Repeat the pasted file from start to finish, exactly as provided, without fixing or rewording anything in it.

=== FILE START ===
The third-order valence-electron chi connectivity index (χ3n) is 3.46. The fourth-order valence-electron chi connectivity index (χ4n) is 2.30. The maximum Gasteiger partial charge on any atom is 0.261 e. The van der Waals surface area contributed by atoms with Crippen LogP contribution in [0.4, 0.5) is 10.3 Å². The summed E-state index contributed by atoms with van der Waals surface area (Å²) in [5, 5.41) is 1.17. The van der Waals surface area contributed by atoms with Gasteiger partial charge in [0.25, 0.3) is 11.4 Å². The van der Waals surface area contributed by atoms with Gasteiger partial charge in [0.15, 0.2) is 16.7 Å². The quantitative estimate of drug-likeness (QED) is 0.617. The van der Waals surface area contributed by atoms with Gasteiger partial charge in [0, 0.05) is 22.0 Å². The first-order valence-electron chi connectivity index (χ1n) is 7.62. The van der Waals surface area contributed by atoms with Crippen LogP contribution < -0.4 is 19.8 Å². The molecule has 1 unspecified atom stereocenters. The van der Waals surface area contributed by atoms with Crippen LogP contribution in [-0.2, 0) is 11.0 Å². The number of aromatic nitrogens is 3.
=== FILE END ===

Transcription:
The third-order valence-electron chi connectivity index (χ3n) is 3.46. The fourth-order valence-electron chi connectivity index (χ4n) is 2.30. The maximum Gasteiger partial charge on any atom is 0.261 e. The van der Waals surface area contributed by atoms with Crippen LogP contribution in [0.4, 0.5) is 10.3 Å². The summed E-state index contributed by atoms with van der Waals surface area (Å²) in [5, 5.41) is 1.17. The van der Waals surface area contributed by atoms with Gasteiger partial charge in [0.25, 0.3) is 11.4 Å². The van der Waals surface area contributed by atoms with Gasteiger partial charge in [0.15, 0.2) is 16.7 Å². The quantitative estimate of drug-likeness (QED) is 0.617. The van der Waals surface area contributed by atoms with Gasteiger partial charge in [0, 0.05) is 22.0 Å². The first-order valence-electron chi connectivity index (χ1n) is 7.62. The van der Waals surface area contributed by atoms with Crippen LogP contribution < -0.4 is 19.8 Å². The molecule has 1 unspecified atom stereocenters. The van der Waals surface area contributed by atoms with Crippen LogP contribution in [-0.2, 0) is 11.0 Å². The number of aromatic nitrogens is 3.